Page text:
Source: GreenBiz.com MIT Sloan Management Review released the results of its latest global survey on sustainability and innovation earlier this month, revealing that a significant number of companies see the value of sustainable business practices — and are reaping the financial rewards. For the first time, the results were released in aninteractive data visualization format. The new tool allows readers to filter the data by industry, company size, company performance and other factors. Presenting the data this way yielded several interesting findings: • The automotive sector gets it: The automotive industry leads the way in making the business case for sustainability. However, when it comes to profitability, automotive is only in the middle of the pack; the consumer products industry is at the top, with 42 percent of consumer products respondents saying that they are profiting from their sustainability activities. • High reputational benefits: Improved brand reputation is the greatest benefit companies enjoy from addressing sustainability issues. This is especially true in the automotive, consumer products and media/entertainment industries. • Customers drive sustainability: Of the “harvesters,” those respondents …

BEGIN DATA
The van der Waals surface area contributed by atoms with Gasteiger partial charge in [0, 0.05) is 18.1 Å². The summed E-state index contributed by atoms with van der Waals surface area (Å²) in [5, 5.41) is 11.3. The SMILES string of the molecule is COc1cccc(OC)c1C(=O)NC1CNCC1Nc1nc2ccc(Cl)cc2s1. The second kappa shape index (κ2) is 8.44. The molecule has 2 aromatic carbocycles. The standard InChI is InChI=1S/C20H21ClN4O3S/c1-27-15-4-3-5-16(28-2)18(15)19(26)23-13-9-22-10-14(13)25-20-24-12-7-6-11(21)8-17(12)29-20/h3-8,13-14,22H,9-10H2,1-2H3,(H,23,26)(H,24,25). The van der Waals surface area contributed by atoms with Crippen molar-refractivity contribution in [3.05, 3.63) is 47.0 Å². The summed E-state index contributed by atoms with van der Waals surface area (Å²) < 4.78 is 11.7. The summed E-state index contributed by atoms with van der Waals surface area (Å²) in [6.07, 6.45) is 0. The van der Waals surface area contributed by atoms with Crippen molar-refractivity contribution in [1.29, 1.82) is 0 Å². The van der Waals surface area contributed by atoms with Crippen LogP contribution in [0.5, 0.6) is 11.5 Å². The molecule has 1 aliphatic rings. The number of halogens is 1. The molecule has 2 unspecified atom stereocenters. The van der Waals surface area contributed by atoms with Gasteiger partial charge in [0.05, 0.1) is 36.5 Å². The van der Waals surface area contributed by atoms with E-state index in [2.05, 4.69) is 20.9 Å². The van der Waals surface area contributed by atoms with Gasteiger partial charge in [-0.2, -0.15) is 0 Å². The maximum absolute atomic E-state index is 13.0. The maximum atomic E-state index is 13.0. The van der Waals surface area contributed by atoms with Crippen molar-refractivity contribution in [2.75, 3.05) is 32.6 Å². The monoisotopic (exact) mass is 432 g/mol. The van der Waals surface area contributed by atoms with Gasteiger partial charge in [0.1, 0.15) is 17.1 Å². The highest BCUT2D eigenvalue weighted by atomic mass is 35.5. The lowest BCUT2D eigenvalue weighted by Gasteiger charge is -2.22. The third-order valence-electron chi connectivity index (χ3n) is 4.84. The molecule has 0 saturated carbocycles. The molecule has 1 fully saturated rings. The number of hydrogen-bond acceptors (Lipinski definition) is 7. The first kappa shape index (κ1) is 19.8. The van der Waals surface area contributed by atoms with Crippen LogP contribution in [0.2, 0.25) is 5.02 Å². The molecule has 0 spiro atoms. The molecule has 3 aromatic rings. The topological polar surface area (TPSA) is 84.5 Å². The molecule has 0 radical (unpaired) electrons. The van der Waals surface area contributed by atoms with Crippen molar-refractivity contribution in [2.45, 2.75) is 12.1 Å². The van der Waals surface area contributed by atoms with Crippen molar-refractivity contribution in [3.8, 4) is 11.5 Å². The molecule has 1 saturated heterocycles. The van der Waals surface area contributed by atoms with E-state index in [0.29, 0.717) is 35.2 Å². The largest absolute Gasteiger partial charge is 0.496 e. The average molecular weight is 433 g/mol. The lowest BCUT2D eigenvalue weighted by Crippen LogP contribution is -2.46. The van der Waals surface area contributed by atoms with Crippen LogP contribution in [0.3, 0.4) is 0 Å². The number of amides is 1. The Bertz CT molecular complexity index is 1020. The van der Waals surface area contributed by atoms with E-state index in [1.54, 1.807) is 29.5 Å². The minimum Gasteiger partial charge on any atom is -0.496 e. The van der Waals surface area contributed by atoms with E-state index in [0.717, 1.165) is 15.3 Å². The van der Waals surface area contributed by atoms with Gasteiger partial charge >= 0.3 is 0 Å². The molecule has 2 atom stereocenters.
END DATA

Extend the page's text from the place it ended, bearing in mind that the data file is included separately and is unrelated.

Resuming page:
India to pump in Rs 2 lakh cr in 12th Plan to save climate

Source: Economic Times The fight against climate change will take a strategic jump in the 12th Five-Year Plan (2012-2017) with the government intending to plough in almost Rs 2 lakh crore through the various missions, the working group on climate of the 12th Five-Year Plan has said. The report seeks setting up of a dedicated structure of governance to oversee the different programmes under the 12th Plan with such large funds to be invested. The agriculture mission under the National Action Plan on Climate Change alone is to spend upwards of Rs 1 lakh crore over five years to make the primary sector more resilient to inevitable changes in climate change. The report pointed out that the government already spends 2.8% of its GDP on programmes that bring adaptation benefits to people. But the expert group, headed by K Kasturirangan, which wrote the report, has warned that government should not make any further commitments on reducing greenhouse gas emissions without holding the widest possible consultations with ministries concerned and other stakeholders. It …